You can blame LeBron James all you want, but the fact of the matter is....he isn't the cause. Want your culprit? Well look no further than the Amateur Athletic Union. AAU basketball is nothing new. Hell, my parents even played AAU ball. However, their AAU and the millennial AAU are completely different. Many of today's AAU teams are sponsored by the world's largest sportswear brands, like Nike, Adidas and Under Armour. The brands run the summer circuit.
Brand reps are team coaches and scouts. First, they find the kids. Then, they put them on their teams, giving the players maximum exposure through the brand's tournaments and events. And where do the kids go from there? Most likely transferring from their local school to a private school, sponsored by the SAME brand. Coincidence? I think not. These brands dictate what moves the players make.
Back in the day, the best players from their respective neighborhoods, carried their teams to prominence and competed against each other. Nowadays, all the best players are stacked on one maybe two teams in each region. True fans, no matter the sport, would agree that half of the passion for the game comes from the love for competition. However, it seems that competition no longer drives the passion. AAU basketball destroyed that.
Players form friendships, even brotherhoods with the guys that they play with, year-round. From summer ball, to the classroom, to school ball, and brand-sponsored combines, these guys are spending a lot of time together. How could they not become close? And although they still have to play against each other from time to time, when they do, it's more so like friendly competition. The type where you may hug or dap-up your opponent before tipoff. No longer is it that nasty competitiveness. The kind where you don't really know the guy, but you hate him, anyway, just because he has on a different jersey. That trash-talking, physical, grimy game is gone, and it left with the last player to bring that mentality to the NBA game; Kobe Bryant. Well, maybe he isn't the last guy.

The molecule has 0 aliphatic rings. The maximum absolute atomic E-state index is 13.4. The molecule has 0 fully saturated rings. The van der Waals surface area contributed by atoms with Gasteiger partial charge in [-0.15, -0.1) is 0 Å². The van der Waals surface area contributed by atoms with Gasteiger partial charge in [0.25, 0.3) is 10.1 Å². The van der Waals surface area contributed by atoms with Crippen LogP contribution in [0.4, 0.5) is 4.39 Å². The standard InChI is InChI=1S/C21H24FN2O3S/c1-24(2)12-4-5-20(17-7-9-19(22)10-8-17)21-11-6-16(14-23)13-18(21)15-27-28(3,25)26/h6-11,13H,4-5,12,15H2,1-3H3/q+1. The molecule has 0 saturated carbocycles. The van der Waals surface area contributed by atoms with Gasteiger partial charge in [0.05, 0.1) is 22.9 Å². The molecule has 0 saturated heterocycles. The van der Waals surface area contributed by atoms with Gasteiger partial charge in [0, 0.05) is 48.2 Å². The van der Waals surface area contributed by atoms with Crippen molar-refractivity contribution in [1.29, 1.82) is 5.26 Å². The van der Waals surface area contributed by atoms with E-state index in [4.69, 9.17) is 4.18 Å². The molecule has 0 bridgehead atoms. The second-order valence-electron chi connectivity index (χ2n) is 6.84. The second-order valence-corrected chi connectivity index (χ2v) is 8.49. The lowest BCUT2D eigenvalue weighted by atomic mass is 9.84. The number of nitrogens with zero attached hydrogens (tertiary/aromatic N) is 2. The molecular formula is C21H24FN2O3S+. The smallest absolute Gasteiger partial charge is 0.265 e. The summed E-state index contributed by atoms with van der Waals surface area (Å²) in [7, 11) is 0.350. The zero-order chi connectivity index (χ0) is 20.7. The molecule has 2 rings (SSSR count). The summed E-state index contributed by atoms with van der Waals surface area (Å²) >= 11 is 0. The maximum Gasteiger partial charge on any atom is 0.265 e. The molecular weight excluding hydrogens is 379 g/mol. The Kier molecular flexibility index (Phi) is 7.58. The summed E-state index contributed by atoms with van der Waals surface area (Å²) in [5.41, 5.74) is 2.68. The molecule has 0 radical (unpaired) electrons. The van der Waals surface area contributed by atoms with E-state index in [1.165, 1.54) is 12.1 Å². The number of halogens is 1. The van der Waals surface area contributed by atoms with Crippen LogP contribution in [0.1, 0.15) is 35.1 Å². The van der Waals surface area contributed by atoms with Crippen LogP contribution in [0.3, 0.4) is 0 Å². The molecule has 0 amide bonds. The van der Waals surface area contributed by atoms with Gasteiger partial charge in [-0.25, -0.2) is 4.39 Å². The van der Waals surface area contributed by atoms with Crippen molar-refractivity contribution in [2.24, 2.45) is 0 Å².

At 27 years of age, Russell Westbrook is the last of the Mohicans. He plays the game with an intensity unparalleled to his peers. Westbrook plays the game with a chip on his shoulder and a competitive edge, almost as if he belongs in the 80's. I assume the chip on his shoulder came from not starting on his high school varsity roster until he was a junior, or not receiving his first recruiting letter until his senior season. It could probably have to do with the fact that he received his UCLA scholarship offer, only after Jordan Farmar declared for the NBA Draft. It could be one, the other, or a combination of all. But I would bet that the chip on his shoulder is more like a boulder after his longtime Thunder teammate, Kevin Durant, bolted on him for the NBA's golden boy, Stephen Curry, and his mob.
When asked how he feels about Durant's decision to leave the Thunder to join the Golden State Warriors, whom they had down 3-1 in their Western Conference Final best of seven series that they eventually lost, Russell Westbrook seems unphazed. If anything, I think that he is relieved. He looks forward to the challenge to silence his critics and prove the doubters wrong, similar to Kobe after Shaq's departure in Los Angeles. He doesn't want to run. Westbrook wants to lead his team to glory, help or no help.
Can he win alone? Is he only as good as Durant's sidekick? Is he a leader? These are all questions that will soon be answered. But one thing for sure, Russell Westbrook is nothing like the rest of today's NBA. He is the last of a dying breed.